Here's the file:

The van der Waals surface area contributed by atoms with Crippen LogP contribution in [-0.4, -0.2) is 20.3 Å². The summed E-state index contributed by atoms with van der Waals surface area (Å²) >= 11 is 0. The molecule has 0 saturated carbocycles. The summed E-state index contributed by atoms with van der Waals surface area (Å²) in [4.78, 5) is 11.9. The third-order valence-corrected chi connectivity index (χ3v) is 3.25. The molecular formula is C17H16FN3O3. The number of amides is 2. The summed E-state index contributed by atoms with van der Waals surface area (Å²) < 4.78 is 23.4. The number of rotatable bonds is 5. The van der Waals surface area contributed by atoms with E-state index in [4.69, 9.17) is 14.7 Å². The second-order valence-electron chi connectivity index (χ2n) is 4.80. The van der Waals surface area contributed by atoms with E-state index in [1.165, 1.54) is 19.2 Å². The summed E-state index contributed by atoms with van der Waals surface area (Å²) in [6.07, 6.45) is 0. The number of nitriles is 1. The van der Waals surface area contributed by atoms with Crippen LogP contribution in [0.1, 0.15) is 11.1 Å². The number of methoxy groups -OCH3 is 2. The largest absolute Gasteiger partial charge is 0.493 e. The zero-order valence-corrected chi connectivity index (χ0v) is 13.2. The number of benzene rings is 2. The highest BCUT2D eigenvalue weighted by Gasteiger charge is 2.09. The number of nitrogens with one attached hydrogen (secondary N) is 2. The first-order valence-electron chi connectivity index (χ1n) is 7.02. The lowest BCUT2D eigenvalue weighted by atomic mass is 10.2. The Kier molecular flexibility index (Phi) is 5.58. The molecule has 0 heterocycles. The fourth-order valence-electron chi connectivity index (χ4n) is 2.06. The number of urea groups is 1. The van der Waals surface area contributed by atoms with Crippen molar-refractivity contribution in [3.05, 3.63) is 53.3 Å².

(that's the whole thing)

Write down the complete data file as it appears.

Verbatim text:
The van der Waals surface area contributed by atoms with Crippen LogP contribution in [-0.4, -0.2) is 20.3 Å². The summed E-state index contributed by atoms with van der Waals surface area (Å²) >= 11 is 0. The molecule has 0 saturated carbocycles. The summed E-state index contributed by atoms with van der Waals surface area (Å²) in [4.78, 5) is 11.9. The third-order valence-corrected chi connectivity index (χ3v) is 3.25. The molecular formula is C17H16FN3O3. The number of amides is 2. The summed E-state index contributed by atoms with van der Waals surface area (Å²) < 4.78 is 23.4. The number of rotatable bonds is 5. The van der Waals surface area contributed by atoms with E-state index in [4.69, 9.17) is 14.7 Å². The second-order valence-electron chi connectivity index (χ2n) is 4.80. The van der Waals surface area contributed by atoms with E-state index in [1.165, 1.54) is 19.2 Å². The summed E-state index contributed by atoms with van der Waals surface area (Å²) in [6.07, 6.45) is 0. The number of nitriles is 1. The van der Waals surface area contributed by atoms with Crippen LogP contribution in [0.1, 0.15) is 11.1 Å². The number of methoxy groups -OCH3 is 2. The largest absolute Gasteiger partial charge is 0.493 e. The zero-order valence-corrected chi connectivity index (χ0v) is 13.2. The number of benzene rings is 2. The highest BCUT2D eigenvalue weighted by Gasteiger charge is 2.09. The number of nitrogens with one attached hydrogen (secondary N) is 2. The first-order valence-electron chi connectivity index (χ1n) is 7.02. The lowest BCUT2D eigenvalue weighted by atomic mass is 10.2. The Kier molecular flexibility index (Phi) is 5.58. The molecule has 0 heterocycles. The fourth-order valence-electron chi connectivity index (χ4n) is 2.06. The number of urea groups is 1. The van der Waals surface area contributed by atoms with Crippen molar-refractivity contribution in [3.05, 3.63) is 53.3 Å².